50 Years of Umko 1966 - 2016 1966 - 2016 - Page 86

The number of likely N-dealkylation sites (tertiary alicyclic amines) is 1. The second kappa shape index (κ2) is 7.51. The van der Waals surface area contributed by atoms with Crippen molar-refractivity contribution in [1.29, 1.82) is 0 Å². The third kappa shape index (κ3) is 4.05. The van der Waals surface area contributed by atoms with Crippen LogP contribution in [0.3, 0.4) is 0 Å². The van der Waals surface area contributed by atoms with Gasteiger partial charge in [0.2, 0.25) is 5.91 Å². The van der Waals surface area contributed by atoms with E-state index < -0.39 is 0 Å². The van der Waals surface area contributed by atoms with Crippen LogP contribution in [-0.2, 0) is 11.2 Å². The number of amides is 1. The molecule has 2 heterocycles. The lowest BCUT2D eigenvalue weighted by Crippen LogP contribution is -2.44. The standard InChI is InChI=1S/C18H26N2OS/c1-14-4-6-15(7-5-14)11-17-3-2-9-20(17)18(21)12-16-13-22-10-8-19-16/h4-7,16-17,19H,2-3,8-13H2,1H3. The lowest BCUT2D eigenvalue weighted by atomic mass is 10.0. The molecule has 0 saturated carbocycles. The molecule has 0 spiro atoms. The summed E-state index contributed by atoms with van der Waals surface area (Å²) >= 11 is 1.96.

So Pete Peacock went over the falls. This is how it happened: 1.Charles Mason - “most have done so inadvertently!” “Kingfisher Falls is the only other place where almost everyone will carry his or her boat around. Of the very few who have shot it in racing craft, most have done so inadvertently! Most famous of these Peter Peacock and his partner Jimmy Potgieter who arrived at a preliminary race (Waterfall to Sea) late for the start. The field had already departed. Racing to catch up they put their heads down and paddled hard, thinking the race had started below the Falls. Too late, they saw to their horror that they were onto the dreaded Kingfisher Falls! Jimmy managed to cling to a rock at the lip of the drop and was eventually rescued by a group of umfaans who threw him a rope and hauled him to safety. Peter was swept over the falls together with their canoe. He survived miraculously with only a broken toe to show for his spectacular leap.” UMKO 50 Years 2. Ali Maynard - “enter the land of long lips and tightly shut eyes” “The story about the waterfall goes like this. It was the first time that we organized a race from the Waterfall to the Lido by the sea. A road had been pushed in on the North side of the river which gave us access to the river in this segment. We arrived on that Sunday morning to find the river in full flood. The start was upstream of the waterfall on the bend coming down from Bad Rapid. Stewart as usual was late so the start was delayed. Later on about 20 boats set off. Mainly in doubles but Stewart was putting a Sabre on the river as a first-ever (a remarkable feat in itself, but he was good enough to do this). The river was a seething brown mass and I was in the back of a double with Paul Henry steering. As we came around the corner and lined up on the left bank portage (still well ahead of us) we saw Jimmy Potgieter and Peter Peacock well across to the right. I think they were intending to portage but not having tripped had not checked out the right hand bank portage. Now to what Jimmy told me later (by the way, Jimmy was one of the best Umko paddlers ever and could drink the water too - another story on its own). Jimmie was lined up to get out on the South Bank when they started to doubt where to get out. As we all know when we are in this situation, somebody starts to “back paddle” and the boat becomes unstable and voila! Enter the land of long lips and tightly-shut eyes. Only when you have swum in a raging river do you know that the body has an uncanny ability to shut tightly any vent on the body that could take water. Peacock now in this position, was washed in the direction of the Falls holding onto his homemade double. I believe the boat just broke up when it hit the bottom and Pete was spat out below. I am not sure he even had a life jacket on. Jimmy is now sans boat and hits out for the South bank only to swim into a shallow rock and grabs on for dear life. The local people had very little contact with umLungus in that area and soon a crowd gathered to look at Jimmy clinging to a rock about 15m from the bank. Soon a rope was produced and after much discussion the throwing started (likely the first time a throwline was ever used in SA). The throw team got better and better with practice and managed to be able to actually get the line to Jimmie who point blank refused to touch it. There was much “Hau Bamba Boss Bamba”! No ways was Jimmie going to bamba while there was no rac e official present, so this would-be rescue team called it a day. Somehow word got out that there was an umLungu stuck on a rock in the river and a race official was dispatched on the road on the south bank. Story has it that Jimmie was there for about two hours having lodged himself firmly on the rock. Story has it that Jimmie caught the throw line first time once the umLungu was there to supervise. Story goes that Jimmie said something like this “What? You think I was going to take a chance with those amateurs and their rope? I had already lost Peter, presumed drowned, and was not going to take a chance!” 3. Rowan Rasmussen - “You need to get the full truth from Pete” So this is how stories start. I must drop in a few comments and Robbie will back me up. The race where Pete went over and Jimmy nearly went over the falls was not all the way to the sea as I recall, but ended somewhere around Goodenough’s Weir. I think I paddled a double with Rob as I clearly remember the incident but don’t think we paddled in singles. Might be dead wrong here. I also believe Pete and Jimmy got just about to the lip of the falls when Jimmy realised what was up and, being in the front, jumped out and onto the rock while Pete was too late and went over. You need to get the truth 86